• Estimated Budget:  $55 million
  • Box-Office Total: $14.3 million
  • Net Loss Total:  $40 million ($82 million adjusted inflation)
  • Careers Affected: Elaine May and to an extent, Warren Beatty

#2. Heaven’s Gate (1980)

heaven's gate poster

The Beginning of the End of Director-Controlled Films

The film that started it all: Heaven’s Gate. Yes, there had ben box-office flops before Heaven’s Gate, but with films like Jaws and Star Wars creating the ‘summer blockbuster’, the emphasis on box-office results was at an all time high. Thus when Heaven’s Gate did bomb, studios took notice. Heaven’s Gate is largely credited for bringing an end to the director-driven films that led to young talent such as Francis Ford Coppola, Roman Polanski, and William Freidkin creating such classics as The Godfather I and II, The French Connection, and Chinatown. Heaven’s Gate also contributed to the collapse of United Artist, which was eventually sold to MGM, as well as help shift the power of movie productions back to studios, who were scared to repeat the events that led to the diaster of Heaven’s Gate. But to understand how it got to this, one has to only go back a couple of years earlier. Michael Cimino was fresh off of The Deer Hunter, having co-written, produced, and directed the film, and winning big at the Academy Awards, scooping up Oscars for many categories including Best Director and Best Picture. Needless to say, Cimino was hot property. After his pitch to United Artists to make Heaven’s Gate was put on hold in the early ’70s, he was able to use his newfound clout to convince UA to resurrect his film. With an initial budget of $11.7 million and and a release of mid December, principal photography began on April 16, 1979. However, the film soon fell behind schedule, largely due to Cimino’s perfectionist eye for detail. One example of Cimino’s demands involved the long street set for the Casper, Wyoming. He demanded it be rebuilt because it reportedly “didn’t look right” as it wasn’t wide enough. Instead of just dismantling one side and moving it six feet, Cimino demanded that both halves be dismantled and each moved three feet apart. For the beginning courtyard scene at Harvard, an entire tree was cut down, moved in pieces, and then rebuilt. He even went as far as to have an irrigation system built under the area where the final battle took place so that the grass would stay healthy and green. Cimino’s perfectionism also led to multiple retakes, even for small scenes such as a man dropping his pants. He reportedly halted shooting until a cloud he liked made it’s way into the camera’s view. Allegations of heavy drug use, along with Cimino’s alleged desire to surpass Coppola’s record of shooting a million feet of film, may have also contributed to the ballooning budget. By the time shooting commenced  the film’s budget was now around $30 million. But Cimino still had the task of putting together the film in the editing room, slaving for months and undoing much of the work that Oscar-winning editor William H. Reynolds had previously done. By June, Cimino had a work print that reportedly ran almost 5 1/2 hours (or 325 minutes.) After executives refused to release the movie at it’s current length, Cimino continued whittling down the film over the summer and fall until he reached the premiere length of 3 hours and 39 minutes. But after a disastrous premiere, the film was pulled and again whittled down to two hours and twenty nine minutes. By this point, however, the damage had been done. The film’s final cost came to $44 million while only earning a measly $3.4 million at the box office. Michael Cimino’s career would never be the same, putting out only four more films, all of which were essentially duds. More importantly, the western genre would largely become considered too risky, with only a flash re-emergence in the early nineties with films like Dances with Wolves and Unforgiven.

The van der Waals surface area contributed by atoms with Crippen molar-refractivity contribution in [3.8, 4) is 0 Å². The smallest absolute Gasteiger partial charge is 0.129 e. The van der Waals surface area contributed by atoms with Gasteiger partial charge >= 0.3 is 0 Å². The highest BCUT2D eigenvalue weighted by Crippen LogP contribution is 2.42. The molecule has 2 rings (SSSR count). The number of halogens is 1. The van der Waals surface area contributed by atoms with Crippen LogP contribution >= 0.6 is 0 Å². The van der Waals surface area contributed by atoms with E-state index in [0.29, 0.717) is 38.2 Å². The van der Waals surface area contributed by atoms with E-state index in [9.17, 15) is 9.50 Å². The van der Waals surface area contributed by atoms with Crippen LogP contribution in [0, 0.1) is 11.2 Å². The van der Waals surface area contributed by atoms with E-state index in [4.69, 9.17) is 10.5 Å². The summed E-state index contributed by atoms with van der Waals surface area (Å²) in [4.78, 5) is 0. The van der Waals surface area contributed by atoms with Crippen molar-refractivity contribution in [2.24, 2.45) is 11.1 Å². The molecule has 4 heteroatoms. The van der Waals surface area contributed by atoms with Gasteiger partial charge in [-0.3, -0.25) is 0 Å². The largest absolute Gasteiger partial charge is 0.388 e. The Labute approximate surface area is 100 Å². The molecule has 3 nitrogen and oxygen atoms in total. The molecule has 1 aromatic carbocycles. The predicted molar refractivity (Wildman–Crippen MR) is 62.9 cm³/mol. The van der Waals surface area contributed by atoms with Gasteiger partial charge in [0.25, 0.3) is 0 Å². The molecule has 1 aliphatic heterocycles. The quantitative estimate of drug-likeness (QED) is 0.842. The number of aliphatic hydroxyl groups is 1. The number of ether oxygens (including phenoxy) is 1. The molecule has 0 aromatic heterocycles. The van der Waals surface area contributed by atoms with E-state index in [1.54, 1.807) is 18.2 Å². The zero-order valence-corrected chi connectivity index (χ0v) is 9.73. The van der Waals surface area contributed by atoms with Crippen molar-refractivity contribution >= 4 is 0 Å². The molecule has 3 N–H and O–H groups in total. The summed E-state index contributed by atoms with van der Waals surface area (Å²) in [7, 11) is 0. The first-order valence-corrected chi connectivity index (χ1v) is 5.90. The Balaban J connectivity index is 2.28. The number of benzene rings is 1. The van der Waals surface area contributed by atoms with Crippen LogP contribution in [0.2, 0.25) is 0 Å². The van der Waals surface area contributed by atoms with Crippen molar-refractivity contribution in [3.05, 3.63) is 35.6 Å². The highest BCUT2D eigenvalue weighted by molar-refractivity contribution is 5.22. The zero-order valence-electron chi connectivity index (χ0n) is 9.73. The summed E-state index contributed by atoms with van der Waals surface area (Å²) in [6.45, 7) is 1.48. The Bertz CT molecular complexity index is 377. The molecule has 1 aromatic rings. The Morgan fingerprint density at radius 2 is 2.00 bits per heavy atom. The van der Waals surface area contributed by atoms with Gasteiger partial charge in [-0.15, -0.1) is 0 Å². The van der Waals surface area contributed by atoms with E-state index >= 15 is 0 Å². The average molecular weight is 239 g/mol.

• Estimated Budget:  $44 million
  • Box-Office Total: $3.4 million
  • Net Loss Total:  $40.5 million ($112 million adjusted inflation)
  • Careers Affected: Michael Cimino (along with the demise of UA and the disappearance of Westerns as a major genre

#1. Cutthroat Island (1995)

cutthroat island poster

All aboard the sinking ship!